Strowger said for Sun Life growth in long-term multi-family projects is a key to its strategy.
“If you look at the dysfunction and dislocation in the current housing market, I think it presents a real opportunity for investors to build long-term, institutionally owned and managed assets for these communities. And I think that long-term ownership is an amazing value proposition for everyone involved in terms of our commitment to the site, commitment to the community and commitment to the residents,” he said.
Strowger said Toronto has seen significant immigration to the city and significant rental growth.
“In the long-run what this community needs is more housing. What the city needs is more housing. That’s a strategic fit for our portfolio growth model,” he said. “Looking at places like this, gives us the opportunity to build these things over the long term and build them purposely with those goals in mind.”
Hull said the vision is to create a mixed-used community the likes of which has not been seen before in Toronto, taking advantage of the connectivity with the new transit station being built at the corner of the site and the Beltline Trail.
“We really love the neighbourhood as it exists today. This development isn’t about changing the nature of the neighbourhood. Yes, we’re going to be adding in some residential uses but we really want to build upon the amazing things that are happening in the neighbourhood already from a design and a maker perspective,” he said.
“At grade, we’re going to have a lot of commercial uses. That could be larger scale, vertical factories, that could be showrooms, that could be amenities for the neighbourhood like a grocery store, that could be smaller CRU units for sort of daily necessity type uses for the new residents and the existing residents in the neighbourhood. A real mixture of stuff at grade or grade related. Above that would be residential uses.”
Beltline Yards will highlight the area’s natural greenery and parkland, while creating walkable space for families, professionals, creatives, and visitors as well as shopping, recreation, food, employment, and industry. This project will open up connections with parkland by improving the York Beltline Trail, attract retail and other light-industrial destinations that harness a maker spirit, and include world-class placemaking and public realm design.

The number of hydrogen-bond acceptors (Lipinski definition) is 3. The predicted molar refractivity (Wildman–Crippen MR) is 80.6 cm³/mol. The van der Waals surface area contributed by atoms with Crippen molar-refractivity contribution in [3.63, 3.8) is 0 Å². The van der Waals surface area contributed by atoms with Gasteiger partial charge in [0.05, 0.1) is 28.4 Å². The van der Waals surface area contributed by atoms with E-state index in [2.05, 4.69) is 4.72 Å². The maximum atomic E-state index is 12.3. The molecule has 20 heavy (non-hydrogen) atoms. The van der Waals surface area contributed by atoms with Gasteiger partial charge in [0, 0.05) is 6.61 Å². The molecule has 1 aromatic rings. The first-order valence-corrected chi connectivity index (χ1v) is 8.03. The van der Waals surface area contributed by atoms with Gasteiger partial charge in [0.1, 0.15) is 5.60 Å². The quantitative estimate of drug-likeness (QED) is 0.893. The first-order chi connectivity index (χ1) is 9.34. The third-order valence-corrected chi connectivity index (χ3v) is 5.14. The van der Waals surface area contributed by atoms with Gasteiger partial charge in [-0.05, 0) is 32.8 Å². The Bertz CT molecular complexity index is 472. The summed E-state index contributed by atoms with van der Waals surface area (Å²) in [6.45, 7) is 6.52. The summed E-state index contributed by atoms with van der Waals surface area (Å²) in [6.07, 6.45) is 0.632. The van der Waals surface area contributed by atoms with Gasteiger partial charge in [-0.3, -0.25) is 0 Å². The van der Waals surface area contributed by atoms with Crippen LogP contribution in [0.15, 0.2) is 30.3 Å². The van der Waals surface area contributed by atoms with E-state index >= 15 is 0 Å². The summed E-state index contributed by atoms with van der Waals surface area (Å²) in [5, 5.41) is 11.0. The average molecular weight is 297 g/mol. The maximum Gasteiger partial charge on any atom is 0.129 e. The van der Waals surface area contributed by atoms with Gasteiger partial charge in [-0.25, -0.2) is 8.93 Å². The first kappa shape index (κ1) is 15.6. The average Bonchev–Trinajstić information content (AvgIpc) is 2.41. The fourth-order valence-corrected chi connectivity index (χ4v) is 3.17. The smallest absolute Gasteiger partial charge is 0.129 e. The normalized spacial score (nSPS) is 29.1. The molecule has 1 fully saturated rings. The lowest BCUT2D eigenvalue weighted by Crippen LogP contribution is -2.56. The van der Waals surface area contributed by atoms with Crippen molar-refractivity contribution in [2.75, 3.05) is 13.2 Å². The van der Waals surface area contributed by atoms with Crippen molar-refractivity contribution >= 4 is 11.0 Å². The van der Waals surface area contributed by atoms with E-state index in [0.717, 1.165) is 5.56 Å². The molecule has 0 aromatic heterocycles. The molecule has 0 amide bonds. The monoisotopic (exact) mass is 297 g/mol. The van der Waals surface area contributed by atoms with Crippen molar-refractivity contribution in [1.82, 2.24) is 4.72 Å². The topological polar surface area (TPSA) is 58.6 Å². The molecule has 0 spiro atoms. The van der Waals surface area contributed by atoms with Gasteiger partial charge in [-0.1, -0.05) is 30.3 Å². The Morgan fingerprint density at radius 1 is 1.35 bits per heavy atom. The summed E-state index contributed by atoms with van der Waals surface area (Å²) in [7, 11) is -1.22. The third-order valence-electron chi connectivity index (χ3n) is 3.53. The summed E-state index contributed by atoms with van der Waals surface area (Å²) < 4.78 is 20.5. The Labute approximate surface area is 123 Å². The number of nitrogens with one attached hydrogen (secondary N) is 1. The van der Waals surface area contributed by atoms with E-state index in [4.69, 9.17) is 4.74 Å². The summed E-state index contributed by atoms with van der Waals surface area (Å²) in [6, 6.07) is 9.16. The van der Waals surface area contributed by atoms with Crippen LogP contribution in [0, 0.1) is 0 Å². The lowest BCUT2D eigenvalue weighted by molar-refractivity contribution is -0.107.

“We really want this development to be a catalyst for the re-imagining of the Beltline Trail to be something sort of more for the neighbourhood and the city. We’re looking at ways we can improve the Beltline Trail, we’re looking at ways that we can plan different uses along the Beltline Trail. We’re looking at ways to connect the Beltline Trail to the Humber River, multi-use path and the West Toronto Railpath to create more connectivity,” added Hull.
Central to this development is an acre (43,000 square feet) of publicly accessible park, an open-air covered yard, and over 10,000 square feet of community space, all centrally located in the heart of the site. In addition to bringing much needed and thoughtful intensification to a key transit intersection, Beltline Yards will boast almost four acres, or over 160,000 square feet of open space – almost 50 per cent of its total land area, not even including the improvements proposed to the York Beltline Trail adjacent to the site.
“Beltline Yards is a special project for us and is representative of our long-standing exploration of how to design great places with high density,” said Alfredo Caraballo, Partner at Allies and Morrison. “As architects, we have been dealt with the very interesting specificities of this site: how it relates to the York Beltline Trail so the landscape connects to a wider network; how it relates to the industrial uses around it so a culture of making and light industry remains as an intrinsic part of the character; how it relates to the public transport transformation of the area so that it unlocks many opportunities to live and work here. All these result in a design response that could only be here – a place ‘of its place’.”